Trichotillomania (TTM or “trich”) is a disorder
that results in compulsive hair pulling from the scalp,
eyelashes, eyebrows, or any other parts of the body, causing
bald patches. Hair pulling varies greatly in severity, location
on the body, and response to treatment.
TTM is currently described as a “body-focused
repetitive behavior” (BFRB) along with skin picking and nail
biting. Experts no longer consider it a form of
Obsessive-Compulsive Disorder or self-injurious behavior. Its
official classification and diagnostic criteria are currently
What are the Symptoms of Trichotillomania?
A person with trichotillomania cannot control or
resist the urge to pull out his or her body hair. Other
symptoms that might occur with this disorder include:
A sense of
tension before pulling hair or when trying to resist the
urge to pull hair
A feeling of
relief, satisfaction, and/or pleasure after acting on the
impulse to pull hair
bare patches where the hair has been pulled out
other associated behaviors such as inspecting the hair root,
twirling the hair, pulling the hair between the teeth,
chewing on the hair, or eating hair (called trichophagia)
Often, people who have trichotillomania deny they
have a problem and may attempt to hide their hair loss by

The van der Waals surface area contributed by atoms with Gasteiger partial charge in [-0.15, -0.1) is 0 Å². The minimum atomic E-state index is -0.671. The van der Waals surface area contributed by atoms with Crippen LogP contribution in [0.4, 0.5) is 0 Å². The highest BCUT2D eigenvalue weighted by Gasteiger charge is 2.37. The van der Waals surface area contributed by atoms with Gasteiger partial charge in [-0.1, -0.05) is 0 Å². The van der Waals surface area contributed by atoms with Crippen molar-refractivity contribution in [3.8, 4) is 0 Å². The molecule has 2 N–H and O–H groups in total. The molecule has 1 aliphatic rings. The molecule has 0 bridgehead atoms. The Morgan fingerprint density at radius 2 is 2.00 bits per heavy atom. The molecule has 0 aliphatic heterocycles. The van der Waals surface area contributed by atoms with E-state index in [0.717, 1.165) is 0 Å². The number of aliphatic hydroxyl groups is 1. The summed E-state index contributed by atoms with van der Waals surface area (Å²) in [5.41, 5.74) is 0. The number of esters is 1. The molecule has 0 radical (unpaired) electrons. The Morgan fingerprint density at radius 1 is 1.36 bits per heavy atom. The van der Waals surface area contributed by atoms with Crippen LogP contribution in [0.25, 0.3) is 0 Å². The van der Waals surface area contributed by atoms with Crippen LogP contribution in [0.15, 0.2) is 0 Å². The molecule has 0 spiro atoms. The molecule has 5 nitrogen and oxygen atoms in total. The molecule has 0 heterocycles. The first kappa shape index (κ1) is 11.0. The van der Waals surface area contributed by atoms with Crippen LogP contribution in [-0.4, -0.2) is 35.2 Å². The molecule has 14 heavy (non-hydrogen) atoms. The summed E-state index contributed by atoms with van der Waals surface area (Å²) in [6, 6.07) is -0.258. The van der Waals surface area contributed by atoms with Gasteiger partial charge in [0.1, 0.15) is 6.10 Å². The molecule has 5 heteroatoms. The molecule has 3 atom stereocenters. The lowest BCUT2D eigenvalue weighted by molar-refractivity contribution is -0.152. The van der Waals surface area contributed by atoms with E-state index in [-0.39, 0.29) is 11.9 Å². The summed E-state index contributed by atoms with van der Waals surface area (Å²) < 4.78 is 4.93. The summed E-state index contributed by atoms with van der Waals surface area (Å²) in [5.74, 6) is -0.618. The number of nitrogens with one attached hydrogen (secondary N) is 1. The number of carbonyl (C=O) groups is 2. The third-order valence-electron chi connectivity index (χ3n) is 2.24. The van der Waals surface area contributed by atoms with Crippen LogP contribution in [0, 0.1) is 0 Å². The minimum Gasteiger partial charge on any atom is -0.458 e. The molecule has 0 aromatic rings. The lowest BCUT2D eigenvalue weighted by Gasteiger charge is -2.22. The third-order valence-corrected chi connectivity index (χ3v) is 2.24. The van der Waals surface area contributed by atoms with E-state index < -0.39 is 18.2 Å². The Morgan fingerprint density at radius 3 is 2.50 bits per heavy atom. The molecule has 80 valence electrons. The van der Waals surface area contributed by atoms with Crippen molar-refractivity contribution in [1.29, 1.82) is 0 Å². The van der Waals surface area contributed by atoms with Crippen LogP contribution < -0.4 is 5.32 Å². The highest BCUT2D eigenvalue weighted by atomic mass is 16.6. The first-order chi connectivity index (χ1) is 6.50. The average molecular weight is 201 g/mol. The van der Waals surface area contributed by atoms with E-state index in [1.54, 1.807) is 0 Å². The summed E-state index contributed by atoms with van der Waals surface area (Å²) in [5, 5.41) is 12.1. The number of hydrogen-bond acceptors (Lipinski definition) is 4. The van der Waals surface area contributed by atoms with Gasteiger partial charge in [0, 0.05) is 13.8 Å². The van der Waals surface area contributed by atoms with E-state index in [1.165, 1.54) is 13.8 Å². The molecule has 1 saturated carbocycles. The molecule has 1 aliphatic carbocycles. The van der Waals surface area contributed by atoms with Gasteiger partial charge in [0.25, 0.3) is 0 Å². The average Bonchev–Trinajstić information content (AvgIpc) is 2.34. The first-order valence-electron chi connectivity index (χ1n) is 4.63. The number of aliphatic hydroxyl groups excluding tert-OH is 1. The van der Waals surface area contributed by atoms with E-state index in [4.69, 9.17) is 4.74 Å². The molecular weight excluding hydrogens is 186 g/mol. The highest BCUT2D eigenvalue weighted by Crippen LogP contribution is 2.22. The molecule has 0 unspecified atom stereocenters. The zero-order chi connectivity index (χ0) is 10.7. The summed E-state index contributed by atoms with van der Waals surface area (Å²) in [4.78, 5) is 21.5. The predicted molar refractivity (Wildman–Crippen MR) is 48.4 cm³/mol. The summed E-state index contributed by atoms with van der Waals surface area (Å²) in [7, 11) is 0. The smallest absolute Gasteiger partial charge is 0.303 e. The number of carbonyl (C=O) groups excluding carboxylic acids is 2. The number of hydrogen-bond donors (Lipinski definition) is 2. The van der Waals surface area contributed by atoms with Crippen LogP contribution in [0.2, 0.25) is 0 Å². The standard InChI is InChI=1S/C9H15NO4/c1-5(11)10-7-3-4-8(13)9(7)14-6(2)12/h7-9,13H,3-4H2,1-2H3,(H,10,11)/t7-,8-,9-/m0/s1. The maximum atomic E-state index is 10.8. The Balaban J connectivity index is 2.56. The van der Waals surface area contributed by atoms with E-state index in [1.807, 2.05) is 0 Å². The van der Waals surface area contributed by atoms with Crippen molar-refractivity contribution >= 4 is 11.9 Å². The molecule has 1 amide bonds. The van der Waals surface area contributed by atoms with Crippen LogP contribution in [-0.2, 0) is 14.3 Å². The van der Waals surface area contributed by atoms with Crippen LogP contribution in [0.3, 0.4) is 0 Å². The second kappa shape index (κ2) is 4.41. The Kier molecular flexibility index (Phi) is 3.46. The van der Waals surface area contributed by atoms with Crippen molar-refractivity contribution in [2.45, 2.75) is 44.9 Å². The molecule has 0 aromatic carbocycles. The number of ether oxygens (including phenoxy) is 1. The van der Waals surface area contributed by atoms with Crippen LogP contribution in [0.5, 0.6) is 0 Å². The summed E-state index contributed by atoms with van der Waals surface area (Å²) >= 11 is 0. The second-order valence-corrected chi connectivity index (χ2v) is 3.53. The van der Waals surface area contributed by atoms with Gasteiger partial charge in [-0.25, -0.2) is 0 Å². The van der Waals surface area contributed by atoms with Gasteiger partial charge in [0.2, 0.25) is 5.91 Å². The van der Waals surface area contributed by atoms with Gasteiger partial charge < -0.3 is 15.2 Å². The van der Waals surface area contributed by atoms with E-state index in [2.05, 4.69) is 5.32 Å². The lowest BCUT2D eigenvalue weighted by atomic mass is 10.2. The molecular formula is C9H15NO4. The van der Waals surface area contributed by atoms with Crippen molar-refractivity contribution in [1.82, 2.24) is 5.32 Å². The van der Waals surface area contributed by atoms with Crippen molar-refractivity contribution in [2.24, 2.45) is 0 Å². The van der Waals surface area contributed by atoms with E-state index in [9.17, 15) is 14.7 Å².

wearing hats, scarves, and false eyelashes and eyebrows.
and When Does Trichotillomania Start?
Compulsive hair-pulling often occurs at the ages
of 12-13; although it is not uncommon for it to start at a much
younger or older age. Frequently, a stressful event can be
associated with the onset, such as: change of schools, abuse,
family conflict, or death of a family member. The symptoms also
may be triggered by pubertal hormone changes.
Does Trichotillomania Affect Both Men and Women?
The hair-pulling behavior affects approximately 1
in 50 people, 90 percent of those are women,
according to current statistics on the disease from the
Trichotillomania Learning Center (TLC). Some experts believe
this is because symptoms are less noticeable in men with short
hair and/or male pattern baldness. Men are also less likely to
seek medical attention, so statistics may be skewed.
What Causes Trichotillomania?
The cause of trichotillomania is not yet known,
but it is likely to involve both biological and behavioral
factors. Research has identified a potential link between
impulse control disorders, such as trichotillomania, and
specific brain chemicals called neurotransmitters.
Neurotransmitters help nerve cells in the brain send messages to
each other. An imbalance of these chemicals can affect how the
brain controls impulses. It also is believed that stress may
trigger the impulsive behavior, and that some individuals
continue the behavior out of habit.
Individuals with trichotillomania may also
experience other disorders such as depression or anxiety. This
suggests that there may be a link between these disorders and
the development of trichotillomania. In addition, the risk of
developing trichotillomania is slightly higher for those who
have relatives with the disorder, suggesting a hereditary
How is Trichotillomania Diagnosed?
If signs and symptoms of trichotillomania are
present, a physician who observes hair loss or a skin or scalp